Can I Sue A Company For Wrongful Termination In California?

posted by Daniel Stevens  |  Mar 6, 2019 5:55 PM [EST]  |  applies to California



“We need to talk” is not just a terrifying phrase to hear from your significant other, it is also something you never want to hear from your boss.  No good can come from the phrase and if it is said to you at work, it most likely means trouble lies ahead, such as losing your job.  Hopefully, you never have to hear those four haunting words at work but if you do and you are fired, is that legal?  Do you even have the right legally to fight the decision in court? What if your boss just did not like you and fired you? Can your boss fire you without giving you a reason? How do you know if what your boss did was even allowed according to the law?  All of these questions are totally valid and should be asked! This was your job, your livelihood, your means of providing for yourself and perhaps others, and this could also negatively impact your career, so you need to ask these questions, but who do you ask?  Is it worth pursuing in court?  An Employment Attorney is the type of legal professional who would be able to provide the most educated opinion for these common questions regarding your termination. When and if you do need these questions answered, keep the following information in mind.


Throughout America, every state varies on their laws, especially the laws that regulate employment. As an employee or applicant, it is important to know the laws that your state in particular enforces. This is because a situation may arise at work where you might have been treated adversely and depending on the state, you could potentially recover.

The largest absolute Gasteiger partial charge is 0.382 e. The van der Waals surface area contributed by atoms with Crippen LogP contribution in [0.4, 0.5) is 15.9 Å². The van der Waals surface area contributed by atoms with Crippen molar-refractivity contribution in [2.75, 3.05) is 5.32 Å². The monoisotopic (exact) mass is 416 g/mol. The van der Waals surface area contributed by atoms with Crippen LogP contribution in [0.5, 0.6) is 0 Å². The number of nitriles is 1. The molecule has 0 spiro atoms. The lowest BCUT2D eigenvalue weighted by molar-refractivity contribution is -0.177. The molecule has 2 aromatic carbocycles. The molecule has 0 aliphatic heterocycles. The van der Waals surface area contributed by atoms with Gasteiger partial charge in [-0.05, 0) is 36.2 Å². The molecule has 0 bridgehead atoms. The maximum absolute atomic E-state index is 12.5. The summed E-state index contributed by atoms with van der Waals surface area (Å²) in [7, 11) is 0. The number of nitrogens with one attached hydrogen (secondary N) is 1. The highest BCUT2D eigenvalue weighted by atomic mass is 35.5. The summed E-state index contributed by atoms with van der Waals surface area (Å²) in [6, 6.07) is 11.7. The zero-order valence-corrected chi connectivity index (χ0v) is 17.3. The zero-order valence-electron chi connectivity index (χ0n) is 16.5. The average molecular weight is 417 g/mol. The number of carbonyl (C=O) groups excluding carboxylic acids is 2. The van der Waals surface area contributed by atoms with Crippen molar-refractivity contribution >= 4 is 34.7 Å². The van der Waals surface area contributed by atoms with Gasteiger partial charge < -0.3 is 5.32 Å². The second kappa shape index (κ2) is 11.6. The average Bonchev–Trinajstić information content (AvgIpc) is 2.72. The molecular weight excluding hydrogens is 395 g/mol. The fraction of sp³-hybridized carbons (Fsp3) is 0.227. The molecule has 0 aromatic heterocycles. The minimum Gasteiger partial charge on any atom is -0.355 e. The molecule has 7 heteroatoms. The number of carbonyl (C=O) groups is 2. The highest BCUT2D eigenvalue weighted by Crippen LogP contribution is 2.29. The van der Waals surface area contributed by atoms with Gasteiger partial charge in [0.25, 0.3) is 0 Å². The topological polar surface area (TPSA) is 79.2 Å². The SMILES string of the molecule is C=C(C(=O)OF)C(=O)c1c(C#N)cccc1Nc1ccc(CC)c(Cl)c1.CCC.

In California, employees are called “at-will” employees. What in the world does that even mean though?  “At-will” means that if you are an employee in the State of California, your boss or employer can decide at their own will to boot you out of your job for any reason or even for no reason at all. So your boss could basically walk into your office today and say “Hey, I’ve decided you just absolutely repulse me and the sight of your face makes me want to gouge my eyes out.  You’re fired!”, and it could technically be legal. It is not likely that someone would actually be so blunt and fire you for repulsing them, but technically there are no laws that prohibit the action or behavior unless it is motivated by a protected class or activity.  Some may argue that the flip-side to at-will employment for the employee is that unlike other states, the employee is not required to give a two-week notice of resignation. The employee can quit without notice, for any reason or no reason at all and not be sued by the employer.